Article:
Mommy & me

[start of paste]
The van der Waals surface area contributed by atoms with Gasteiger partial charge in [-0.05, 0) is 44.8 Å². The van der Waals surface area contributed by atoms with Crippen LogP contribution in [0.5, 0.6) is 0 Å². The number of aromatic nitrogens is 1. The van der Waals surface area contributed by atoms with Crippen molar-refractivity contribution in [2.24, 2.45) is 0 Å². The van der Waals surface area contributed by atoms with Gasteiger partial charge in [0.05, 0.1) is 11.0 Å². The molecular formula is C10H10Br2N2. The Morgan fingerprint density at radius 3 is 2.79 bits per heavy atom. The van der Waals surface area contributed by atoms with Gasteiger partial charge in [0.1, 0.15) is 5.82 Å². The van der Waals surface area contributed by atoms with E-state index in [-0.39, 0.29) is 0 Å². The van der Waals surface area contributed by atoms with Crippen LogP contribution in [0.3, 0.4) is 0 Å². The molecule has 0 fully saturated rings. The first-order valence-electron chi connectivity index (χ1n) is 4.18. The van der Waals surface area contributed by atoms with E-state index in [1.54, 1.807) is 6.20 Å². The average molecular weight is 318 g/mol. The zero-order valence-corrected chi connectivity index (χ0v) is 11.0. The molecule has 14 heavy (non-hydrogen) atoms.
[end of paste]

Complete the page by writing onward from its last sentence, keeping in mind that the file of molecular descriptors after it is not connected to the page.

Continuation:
Mother and child Bonobo, Jacksonville Zoo and Gardens, Jacksonville, Florida. Bonobos, chimpanzees, gorillas, and orangutans collectively make up the group of primates known as great apes. Bonobos were the last of the great ape species to be discovered, which occurred around 1929. Although they are frequently called “pygmy chimpanzees,” this name is not appropriate as they average 80% of the weight of chimpanzees with a more slender body and longer limbs. Their hairdo parts down the center of the head and they have reddish lips in a dark face. Behaviorally, bonobos differ greatly from chimpanzees. Although they will kill and eat small animals, they do not wage war on neighboring groups or engage in infanticide like chimpanzees. Sexual behavior serves a much more significant role in social relations among bonobos than in any of the other great ape species. They solve conflict, ease social tension, and maintain social bonds through sexual behavior. Also different, adolescent females (around the age of ten years) leave their maternal group to find a new group, while males stay with their mothers. Male social status is tied to their mother’s rank in this female dominated society. Bonobos are among the rarest and most critically endangered species housed at the Jacksonville Zoo and Gardens. As of January 2007, there were 220 bonobos living in captivity, including 83 managed by the Bonobo Species Survival Plan (SSP) in North American zoos, 84 managed by the European Breeding Programme (EEP), and over 50 in “Lola ya Bonobo”, a bonobo sanctuary in the DRC. The captive bonobo population is managed internationally and every few years bonobo experts from around the world meet to discuss bonobo transfers, breeding, husbandry, and conservation. International cooperation on the captive management of bonobos is important for maintaining genetic diversity, particularly due to the relatively small captive population. Due to the lack of information available on bonobos compared to other great ape species, bonobo facilities share their experiences with one another in order to continue to fine-tune captive husbandry practices.